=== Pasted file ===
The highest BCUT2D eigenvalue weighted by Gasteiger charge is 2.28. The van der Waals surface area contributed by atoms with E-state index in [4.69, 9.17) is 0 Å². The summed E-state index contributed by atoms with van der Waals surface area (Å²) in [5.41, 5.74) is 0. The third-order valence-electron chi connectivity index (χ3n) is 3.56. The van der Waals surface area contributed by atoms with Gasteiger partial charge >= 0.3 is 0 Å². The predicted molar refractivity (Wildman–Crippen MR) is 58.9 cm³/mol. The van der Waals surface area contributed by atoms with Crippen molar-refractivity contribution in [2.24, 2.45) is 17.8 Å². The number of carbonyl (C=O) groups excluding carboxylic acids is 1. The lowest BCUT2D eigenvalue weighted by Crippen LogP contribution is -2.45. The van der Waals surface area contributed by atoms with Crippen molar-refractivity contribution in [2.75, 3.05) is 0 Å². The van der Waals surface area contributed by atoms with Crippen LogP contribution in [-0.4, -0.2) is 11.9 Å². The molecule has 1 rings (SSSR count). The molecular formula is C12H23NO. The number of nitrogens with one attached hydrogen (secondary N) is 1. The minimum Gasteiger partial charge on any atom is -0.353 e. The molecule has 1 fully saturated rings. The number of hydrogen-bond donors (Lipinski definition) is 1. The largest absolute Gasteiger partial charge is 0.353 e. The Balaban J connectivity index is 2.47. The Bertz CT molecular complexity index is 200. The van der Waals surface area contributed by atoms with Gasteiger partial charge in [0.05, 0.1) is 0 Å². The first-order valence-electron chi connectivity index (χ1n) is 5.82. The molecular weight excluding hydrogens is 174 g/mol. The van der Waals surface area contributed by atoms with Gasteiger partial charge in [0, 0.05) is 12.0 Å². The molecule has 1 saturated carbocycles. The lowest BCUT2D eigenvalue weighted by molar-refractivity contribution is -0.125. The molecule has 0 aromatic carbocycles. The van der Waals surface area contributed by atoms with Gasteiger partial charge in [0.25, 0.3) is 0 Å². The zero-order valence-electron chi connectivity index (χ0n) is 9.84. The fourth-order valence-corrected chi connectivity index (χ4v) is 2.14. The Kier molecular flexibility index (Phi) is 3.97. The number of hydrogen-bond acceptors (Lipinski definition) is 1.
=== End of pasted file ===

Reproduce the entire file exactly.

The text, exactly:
The highest BCUT2D eigenvalue weighted by Gasteiger charge is 2.28. The van der Waals surface area contributed by atoms with E-state index in [4.69, 9.17) is 0 Å². The summed E-state index contributed by atoms with van der Waals surface area (Å²) in [5.41, 5.74) is 0. The third-order valence-electron chi connectivity index (χ3n) is 3.56. The van der Waals surface area contributed by atoms with Gasteiger partial charge >= 0.3 is 0 Å². The predicted molar refractivity (Wildman–Crippen MR) is 58.9 cm³/mol. The van der Waals surface area contributed by atoms with Crippen molar-refractivity contribution in [2.24, 2.45) is 17.8 Å². The number of carbonyl (C=O) groups excluding carboxylic acids is 1. The lowest BCUT2D eigenvalue weighted by Crippen LogP contribution is -2.45. The van der Waals surface area contributed by atoms with Crippen molar-refractivity contribution in [2.75, 3.05) is 0 Å². The van der Waals surface area contributed by atoms with Crippen LogP contribution in [-0.4, -0.2) is 11.9 Å². The molecule has 1 rings (SSSR count). The molecular formula is C12H23NO. The number of nitrogens with one attached hydrogen (secondary N) is 1. The minimum Gasteiger partial charge on any atom is -0.353 e. The molecule has 1 fully saturated rings. The number of hydrogen-bond donors (Lipinski definition) is 1. The largest absolute Gasteiger partial charge is 0.353 e. The Balaban J connectivity index is 2.47. The Bertz CT molecular complexity index is 200. The van der Waals surface area contributed by atoms with Gasteiger partial charge in [0.05, 0.1) is 0 Å². The first-order valence-electron chi connectivity index (χ1n) is 5.82. The molecular weight excluding hydrogens is 174 g/mol. The van der Waals surface area contributed by atoms with Gasteiger partial charge in [0, 0.05) is 12.0 Å². The molecule has 1 saturated carbocycles. The lowest BCUT2D eigenvalue weighted by molar-refractivity contribution is -0.125. The molecule has 0 aromatic carbocycles. The van der Waals surface area contributed by atoms with Gasteiger partial charge in [0.25, 0.3) is 0 Å². The zero-order valence-electron chi connectivity index (χ0n) is 9.84. The fourth-order valence-corrected chi connectivity index (χ4v) is 2.14. The Kier molecular flexibility index (Phi) is 3.97. The number of hydrogen-bond acceptors (Lipinski definition) is 1.